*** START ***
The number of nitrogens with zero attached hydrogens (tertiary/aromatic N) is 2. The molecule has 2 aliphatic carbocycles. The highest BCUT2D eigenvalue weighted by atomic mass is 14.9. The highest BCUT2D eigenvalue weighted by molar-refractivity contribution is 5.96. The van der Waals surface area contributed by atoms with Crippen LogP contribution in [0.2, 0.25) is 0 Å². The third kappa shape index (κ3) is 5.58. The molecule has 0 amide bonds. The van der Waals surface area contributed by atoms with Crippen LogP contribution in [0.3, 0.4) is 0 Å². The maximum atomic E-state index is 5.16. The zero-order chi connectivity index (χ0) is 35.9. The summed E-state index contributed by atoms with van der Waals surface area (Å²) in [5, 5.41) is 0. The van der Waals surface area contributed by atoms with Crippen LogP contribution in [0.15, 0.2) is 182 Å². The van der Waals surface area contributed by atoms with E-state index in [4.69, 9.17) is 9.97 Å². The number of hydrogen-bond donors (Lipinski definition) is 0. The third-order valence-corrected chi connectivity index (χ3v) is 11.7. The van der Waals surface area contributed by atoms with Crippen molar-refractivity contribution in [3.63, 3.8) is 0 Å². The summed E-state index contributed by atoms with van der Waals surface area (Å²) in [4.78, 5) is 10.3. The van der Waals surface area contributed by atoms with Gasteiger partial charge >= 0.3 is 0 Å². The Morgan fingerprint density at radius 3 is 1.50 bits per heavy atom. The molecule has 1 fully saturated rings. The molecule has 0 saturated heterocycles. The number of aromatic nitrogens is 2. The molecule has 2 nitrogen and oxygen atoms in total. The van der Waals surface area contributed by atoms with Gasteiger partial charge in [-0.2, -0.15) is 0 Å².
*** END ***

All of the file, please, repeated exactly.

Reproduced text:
The number of nitrogens with zero attached hydrogens (tertiary/aromatic N) is 2. The molecule has 2 aliphatic carbocycles. The highest BCUT2D eigenvalue weighted by atomic mass is 14.9. The highest BCUT2D eigenvalue weighted by molar-refractivity contribution is 5.96. The van der Waals surface area contributed by atoms with Crippen LogP contribution in [0.2, 0.25) is 0 Å². The third kappa shape index (κ3) is 5.58. The molecule has 0 amide bonds. The van der Waals surface area contributed by atoms with Crippen LogP contribution in [0.3, 0.4) is 0 Å². The maximum atomic E-state index is 5.16. The zero-order chi connectivity index (χ0) is 35.9. The summed E-state index contributed by atoms with van der Waals surface area (Å²) in [5, 5.41) is 0. The van der Waals surface area contributed by atoms with Crippen LogP contribution in [0.15, 0.2) is 182 Å². The van der Waals surface area contributed by atoms with E-state index in [4.69, 9.17) is 9.97 Å². The number of hydrogen-bond donors (Lipinski definition) is 0. The third-order valence-corrected chi connectivity index (χ3v) is 11.7. The van der Waals surface area contributed by atoms with Crippen molar-refractivity contribution in [3.63, 3.8) is 0 Å². The summed E-state index contributed by atoms with van der Waals surface area (Å²) in [4.78, 5) is 10.3. The van der Waals surface area contributed by atoms with Gasteiger partial charge >= 0.3 is 0 Å². The Morgan fingerprint density at radius 3 is 1.50 bits per heavy atom. The molecule has 1 fully saturated rings. The molecule has 0 saturated heterocycles. The number of aromatic nitrogens is 2. The molecule has 2 nitrogen and oxygen atoms in total. The van der Waals surface area contributed by atoms with Gasteiger partial charge in [-0.2, -0.15) is 0 Å².